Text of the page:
Happy Homecoming week! I worked on this eight page booklet project in conjunction with Mounds Park Academy. MPA runs an incredible Homecoming operation that engages their entire community. Not only are there major JV and Varsity-level athletic events, there's also a fun run, 5k, food trucks, alumni campus tours, and more. Each year they send out a beautiful eight page mailer to a wide constituent group in an effort to inspire current families and strike up a bit of nostalgia for their alumni. This self-mailer was printed offset on uncoated paper.
Marin Academy is an incredible school located in San Rafael, California. They are a joyful, diverse, rigorous, and compassionate institution that provides a challenging academic experience while simultaneously encouraging their students to push the envelope. At MA, students:
- Learn with joy
- Think critically and creatively
- Work with, rather than compete with
- Welcome diverse voices
- Imagine a better tomorrow
I immediately connected with this list — especially given recent research that supports the concept of collaboration over competition. This NAIS article predicts that in the future, collaboration will be the focus of successful independent schools.
I worked with Marin Academy to complete a series of four admission brochures that answer some of the key points they wanted to emphasis in their enrollment packet. The end result is a 7x7" square with vibrant, eye-catching content on the front, and detailed information and statistics on the back. Easy to use at recruitment events, affordable to print, and incredibly impactful.
Be the Nice Kid is an inspiring company owned by Bryan Skavnak of the Happiest Golfer. Bryan is an energetic, optimistic, glass half full kinda golf instructor whose wisdom about life went viral within the education space. Bryan reached out to me to help create a visual for his new brand. This included a custom mark and alternate marks, icons and patterns. Stay tuned for the official launch within the next few weeks!
Some kids are smarter than you. Some kids have cooler clothes than you. Some kids are better at sports than you. It doesn't matter ... you have your thing too. Be the kid who can get along. The kid who is generous. The kid who is happy for other people. The kid who does the right thing. The kid who tries his best. Be the nice kid.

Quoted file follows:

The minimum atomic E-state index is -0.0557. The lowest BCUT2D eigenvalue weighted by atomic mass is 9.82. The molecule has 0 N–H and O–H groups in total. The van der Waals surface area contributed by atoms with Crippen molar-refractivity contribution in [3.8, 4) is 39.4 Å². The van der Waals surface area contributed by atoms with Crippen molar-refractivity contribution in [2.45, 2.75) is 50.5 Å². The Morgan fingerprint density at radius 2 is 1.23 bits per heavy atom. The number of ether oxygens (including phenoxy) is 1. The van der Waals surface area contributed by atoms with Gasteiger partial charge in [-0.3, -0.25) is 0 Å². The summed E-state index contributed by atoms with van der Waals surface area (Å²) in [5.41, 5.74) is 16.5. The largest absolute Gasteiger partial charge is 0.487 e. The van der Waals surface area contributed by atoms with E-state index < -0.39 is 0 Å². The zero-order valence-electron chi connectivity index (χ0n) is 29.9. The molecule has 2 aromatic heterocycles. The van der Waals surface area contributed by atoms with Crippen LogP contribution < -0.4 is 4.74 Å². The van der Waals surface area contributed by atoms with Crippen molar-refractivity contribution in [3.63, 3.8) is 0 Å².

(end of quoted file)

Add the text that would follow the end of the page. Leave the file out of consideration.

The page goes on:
One of my most helpful things I have designed for myself in the past year is this daily planner printable. I am someone who relies heavily on written organization tactics to keep my business on track, and this has been invaluable for me over the course of the past several months.
When I was working as a Marketing Manager for an independent school, I was overwhelmed by the number of tasks that fell on my plate each day. From photographing student activities, to planning and executing an advertising strategy, to carrying all design projects from inception to completion — I was a one woman show, and I was drowning. I asked our head of school for advice, and he recommended I start each day by writing down my three most critical tasks.
These tasks, however big or small, needed to be completed on a specific timeline, and needed to be crossed off by the end of the day. After a few weeks, I discovered that my three most critical tasks tended to be the type of project I would find myself putting off until the last minute. Undesirable tasks with firm deadlines. With my three critical tasks top of mind, even if crossed nothing else off, I could still feel confident that I had a productive and purposeful day.
I designed this daily planner with that in mind — it can be overwhelming to look at a list of 20–30 tasks each day with no hierarchy. Now, I print out this PDF (two-sided of course!) and save my completed planners to look back on as well.
It's hard to believe that the first day of school is right around the corner! Teachers are back in the building, workshops are underway, and the energy is starting to pick up before students arrive. In celebration of the most wonderful time of the year, I have created this set of graphics for you to download and use. They feature a back to school pattern and bold countdown numbers, as well as a welcome back graphic. Here are a few ideas for how to make the most of these files:
1) Print them
Use one of the PDF files in the download folder (pick your ideal size, 8.5x11 or 10x10) and print a few copies of the graphics. Take photos of new faculty/staff holding each number and post them on your school's social media channels prior to the first day. This is a great way to highlight new faculty and staff while also generating a bit of buzz about returning to school.
2) Post them
Use the JPG files in the download folder to post directly to your school's social media channels, perhaps accompanying daily announcements or simply to celebrate your community coming together again.
3) Send them
Email the files to current families or faculty to share directly with their classroom parents. Encourage families to talk to their children about transitioning back to school and the anxiety that can often accompany it. This New York Times article would be a great resource to send as well.
I hope you are able to enjoy the very end of the summer and are feeling grateful for the opportunity to help your students grow and thrive in the coming year.